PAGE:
On May 14, Microsoft announced a vulnerability in its Remote Desktop Protocol (RDP). The event caused quite a stir in the global information security community: the vulnerability made it possible for unauthenticated attackers to connect to an organization’s computer systems that use RDP. Once connected, the attacker could then execute code, install programs, create new accounts and view, change or delete data.
What does this mean for members of the University of Toronto (U of T) community? If you are a staff or faculty member who uses a managed Windows device in your workspace, you have likely used a Remote Desktop service. The service makes it possible for staff and faculty to log into their work computers from devices such as home computers or laptops.
The University has already taken action against the vulnerability by restricting RDP service from the internet, protecting potentially thousands of devices. Information Technology Services (ITS) staff ask you to take the following measures if you use Remote Desktop. If you don’t use Remote Desktop, following these measures on a regular basis is an excellent way to maintain the security of your workplace and personal information.
“Our security program is about partnership. We recognize that there is a shared responsibility and it is not always about technology—we can all do something to help.” says the University’s Chief Information Security Officer Isaac Straley. “In this case, we want to make sure community members know to update their personal Windows computers because the risk can impact not only institutional data but them directly.”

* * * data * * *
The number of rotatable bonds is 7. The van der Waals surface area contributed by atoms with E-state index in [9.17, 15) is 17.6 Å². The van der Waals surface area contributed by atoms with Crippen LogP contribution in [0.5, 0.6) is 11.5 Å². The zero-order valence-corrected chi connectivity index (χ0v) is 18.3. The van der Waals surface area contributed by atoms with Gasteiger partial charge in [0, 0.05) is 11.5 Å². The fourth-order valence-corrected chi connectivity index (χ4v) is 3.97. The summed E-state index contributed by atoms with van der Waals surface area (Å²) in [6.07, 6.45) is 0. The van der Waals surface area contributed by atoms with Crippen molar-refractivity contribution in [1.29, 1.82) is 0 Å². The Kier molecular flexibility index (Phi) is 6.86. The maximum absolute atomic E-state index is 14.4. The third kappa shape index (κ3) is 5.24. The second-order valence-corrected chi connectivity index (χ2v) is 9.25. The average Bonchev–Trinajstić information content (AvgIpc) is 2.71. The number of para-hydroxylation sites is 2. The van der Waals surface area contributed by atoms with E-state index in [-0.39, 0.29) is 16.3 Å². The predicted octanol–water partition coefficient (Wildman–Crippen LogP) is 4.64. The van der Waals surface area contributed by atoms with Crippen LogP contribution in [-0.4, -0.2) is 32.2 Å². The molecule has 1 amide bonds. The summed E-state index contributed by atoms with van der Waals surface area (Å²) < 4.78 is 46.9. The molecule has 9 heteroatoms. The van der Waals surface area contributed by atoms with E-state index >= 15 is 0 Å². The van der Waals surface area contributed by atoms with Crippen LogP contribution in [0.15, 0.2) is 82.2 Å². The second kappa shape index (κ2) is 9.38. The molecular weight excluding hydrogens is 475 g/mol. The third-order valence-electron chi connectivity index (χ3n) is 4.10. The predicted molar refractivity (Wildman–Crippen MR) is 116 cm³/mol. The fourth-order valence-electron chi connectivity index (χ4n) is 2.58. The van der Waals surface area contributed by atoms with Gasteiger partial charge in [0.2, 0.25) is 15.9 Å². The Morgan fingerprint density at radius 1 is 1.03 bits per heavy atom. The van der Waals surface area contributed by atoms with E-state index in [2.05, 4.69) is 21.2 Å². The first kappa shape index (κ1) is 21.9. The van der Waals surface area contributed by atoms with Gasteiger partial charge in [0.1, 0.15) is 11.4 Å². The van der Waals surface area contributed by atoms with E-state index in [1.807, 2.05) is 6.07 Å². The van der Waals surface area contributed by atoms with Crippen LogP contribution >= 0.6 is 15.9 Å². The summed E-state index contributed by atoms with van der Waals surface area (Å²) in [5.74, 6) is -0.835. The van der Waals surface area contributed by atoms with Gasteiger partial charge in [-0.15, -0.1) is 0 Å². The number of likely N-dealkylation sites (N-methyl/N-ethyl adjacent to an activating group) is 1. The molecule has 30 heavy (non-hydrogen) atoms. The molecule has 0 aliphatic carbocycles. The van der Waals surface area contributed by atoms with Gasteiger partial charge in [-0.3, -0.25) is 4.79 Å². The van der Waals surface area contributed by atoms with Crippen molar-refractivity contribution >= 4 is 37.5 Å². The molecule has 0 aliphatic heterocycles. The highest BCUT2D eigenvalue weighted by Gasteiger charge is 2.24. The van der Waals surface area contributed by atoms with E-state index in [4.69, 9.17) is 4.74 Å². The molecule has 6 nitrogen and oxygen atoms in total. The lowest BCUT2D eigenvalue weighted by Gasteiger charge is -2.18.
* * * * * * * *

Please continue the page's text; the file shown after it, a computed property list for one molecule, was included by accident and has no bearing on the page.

1. Update your devices. If your workplace device is managed by IT staff, they will ensure that patching/updating is completed. If you manage your own device, you must ensure it is updated.
For Windows devices:
In the bottom left hand corner of your computer click on the Windows icon. Then enter ‘Windows Update’ in the search bar and run. If your device is up-to-date, you will be informed. If not, please follow the instructions, re-booting if necessary.
2. If you use RDP to connect to University services remotely there are two use cases to address:
If your device is managed by IT staff and you are connecting to an RDP ‘gateway’ service, then your remote access should continue to work.
If you are using your own personal device for work and you RDP into it directly, your service may be blocked soon. To work around this block, please refer to: https://isea.utoronto.ca/advisory-remote-desktop-protocol-vulnerability/ or seek assistance from your local IT support staff.
For additional answers to frequently asked questions about the RDP vulnerability, please access this announcement from ITS: http://main.its.utoronto.ca/news/remote-desktop-protocol-blocked-due-to-vulnerability/.